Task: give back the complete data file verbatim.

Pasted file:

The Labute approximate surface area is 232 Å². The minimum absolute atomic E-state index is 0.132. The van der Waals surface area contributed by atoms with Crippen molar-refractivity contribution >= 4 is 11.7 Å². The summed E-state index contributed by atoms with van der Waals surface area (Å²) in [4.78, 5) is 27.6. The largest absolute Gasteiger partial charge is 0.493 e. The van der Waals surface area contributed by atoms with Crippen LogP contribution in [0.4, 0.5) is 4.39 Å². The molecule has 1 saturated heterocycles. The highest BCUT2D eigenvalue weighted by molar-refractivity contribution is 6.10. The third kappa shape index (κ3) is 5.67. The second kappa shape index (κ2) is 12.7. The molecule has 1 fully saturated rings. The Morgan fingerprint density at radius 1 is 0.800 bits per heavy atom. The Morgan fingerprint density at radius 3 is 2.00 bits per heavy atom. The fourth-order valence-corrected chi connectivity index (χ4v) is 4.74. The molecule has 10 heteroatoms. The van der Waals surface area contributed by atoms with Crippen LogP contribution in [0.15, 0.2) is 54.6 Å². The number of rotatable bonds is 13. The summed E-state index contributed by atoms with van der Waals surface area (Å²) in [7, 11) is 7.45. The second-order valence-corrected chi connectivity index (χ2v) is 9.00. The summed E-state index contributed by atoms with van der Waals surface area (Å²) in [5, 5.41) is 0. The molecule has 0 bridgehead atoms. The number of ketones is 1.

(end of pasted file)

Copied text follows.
The Labute approximate surface area is 232 Å². The minimum absolute atomic E-state index is 0.132. The van der Waals surface area contributed by atoms with Crippen molar-refractivity contribution >= 4 is 11.7 Å². The summed E-state index contributed by atoms with van der Waals surface area (Å²) in [4.78, 5) is 27.6. The largest absolute Gasteiger partial charge is 0.493 e. The van der Waals surface area contributed by atoms with Crippen LogP contribution in [0.4, 0.5) is 4.39 Å². The molecule has 1 saturated heterocycles. The highest BCUT2D eigenvalue weighted by molar-refractivity contribution is 6.10. The third kappa shape index (κ3) is 5.67. The second kappa shape index (κ2) is 12.7. The molecule has 1 fully saturated rings. The Morgan fingerprint density at radius 1 is 0.800 bits per heavy atom. The Morgan fingerprint density at radius 3 is 2.00 bits per heavy atom. The fourth-order valence-corrected chi connectivity index (χ4v) is 4.74. The molecule has 10 heteroatoms. The van der Waals surface area contributed by atoms with Crippen LogP contribution in [0.15, 0.2) is 54.6 Å². The number of rotatable bonds is 13. The summed E-state index contributed by atoms with van der Waals surface area (Å²) in [7, 11) is 7.45. The second-order valence-corrected chi connectivity index (χ2v) is 9.00. The summed E-state index contributed by atoms with van der Waals surface area (Å²) in [5, 5.41) is 0. The molecule has 0 bridgehead atoms. The number of ketones is 1.